A coverall gown is typically made from plastic or another waterproof material. This type of gown completely covers your body, some designs even cover the feet. They are designed not only to protect your body but also the clothes you are wearing underneath the gown. They are ideal for frontline medical practitioners who are dealing with patients with COVID-19.

PPE Isolation Gowns

Isolation gowns provide dependable and consistent protection and are made from breathable material. They are typically made with two-ply fabric and come in light and medium weight options. Because they are made from polypropylene, they have full fluid barrier protection and a low linting risk.

  • Reusable gowns: Typically, reusable gowns are made from fabric and are sterilized after each use. How many times a reusable gown can be worn will depend on its specified protection level. For example, if it is surgical, it may be used more times than an isolation gown. Often a gown will have a designated number of disinfecting cycles before disposal.
  • Single-use gowns: These gowns are disposed of safely after only one use. They are often made of films or non-woven polymers. The benefits of single-use gowns are that they are less expensive to purchase and they eliminate the costs of maintenance and laundering.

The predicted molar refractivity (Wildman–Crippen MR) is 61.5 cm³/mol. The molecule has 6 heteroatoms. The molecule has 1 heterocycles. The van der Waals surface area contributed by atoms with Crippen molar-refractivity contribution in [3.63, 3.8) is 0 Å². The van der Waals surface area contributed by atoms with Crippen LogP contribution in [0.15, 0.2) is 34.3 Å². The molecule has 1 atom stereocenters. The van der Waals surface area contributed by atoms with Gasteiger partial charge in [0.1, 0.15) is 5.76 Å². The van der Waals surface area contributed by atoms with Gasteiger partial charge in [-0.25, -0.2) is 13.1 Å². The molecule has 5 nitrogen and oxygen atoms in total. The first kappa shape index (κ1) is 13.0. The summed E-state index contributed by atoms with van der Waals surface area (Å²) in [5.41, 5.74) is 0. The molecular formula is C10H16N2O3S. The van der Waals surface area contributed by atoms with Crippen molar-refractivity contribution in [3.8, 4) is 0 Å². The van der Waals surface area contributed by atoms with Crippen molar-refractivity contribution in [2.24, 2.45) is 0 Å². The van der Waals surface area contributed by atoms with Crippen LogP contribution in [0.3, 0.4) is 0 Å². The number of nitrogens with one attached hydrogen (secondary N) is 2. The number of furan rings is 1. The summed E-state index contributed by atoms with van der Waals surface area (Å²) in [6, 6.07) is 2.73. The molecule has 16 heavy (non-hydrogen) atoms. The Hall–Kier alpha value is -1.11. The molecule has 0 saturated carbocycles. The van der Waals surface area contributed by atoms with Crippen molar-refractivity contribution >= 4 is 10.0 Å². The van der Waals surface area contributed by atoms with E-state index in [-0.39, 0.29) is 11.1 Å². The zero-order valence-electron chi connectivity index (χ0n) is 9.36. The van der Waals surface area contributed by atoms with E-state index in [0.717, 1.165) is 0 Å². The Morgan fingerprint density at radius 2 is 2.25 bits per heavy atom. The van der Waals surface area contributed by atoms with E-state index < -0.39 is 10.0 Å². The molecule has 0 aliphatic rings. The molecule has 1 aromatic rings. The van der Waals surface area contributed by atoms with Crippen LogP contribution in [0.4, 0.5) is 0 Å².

PPE Medical Gown FAQ

Is the fit of my medical gown important?

How well your medical gown fits is crucial. If it does not fit properly, you may not be getting full protection and it may even pose a hazard. For example, if the gown is too large, it could cause you to trip, if there is too much skin exposure because the neck does not fit well, you could be at risk of contamination, and if the gown is too small you may have insufficient coverage and the gown could be prone to tearing.

What are my medical gown’s critical zones?

A medical gown’s critical zones are defined as areas that are most likely to come into contact with infectious body fluids. For example, the critical zones of a low to medium risk surgical gown are the front of the garment, (from the chest to the knees) and the sleeves. For isolation gowns, the critical zones also include the rest of the gown except the bindings, hems, and cuffs. On either gown, all seams and belt attachments must meet rigorous standards as laid out by the Association for the Advancement of Medical Instrumentation (AAMI).

Are thumb loops important in a medical gown?

The purpose of thumb loops is to ensure that the sleeves of the gown stay in place beneath your surgical gloves to prevent your wrists from being exposed. This type of gown is highly recommended when the risk of contamination by bodily fluid contact is high.

What type of gown should I use when dealing with patients with suspected or confirmed COVID-19?

The CDC recommends that you wear non-sterile, disposable, isolation gowns when dealing with patients with suspected or confirmed COVID-19. These should be provided by the healthcare facility that employs you.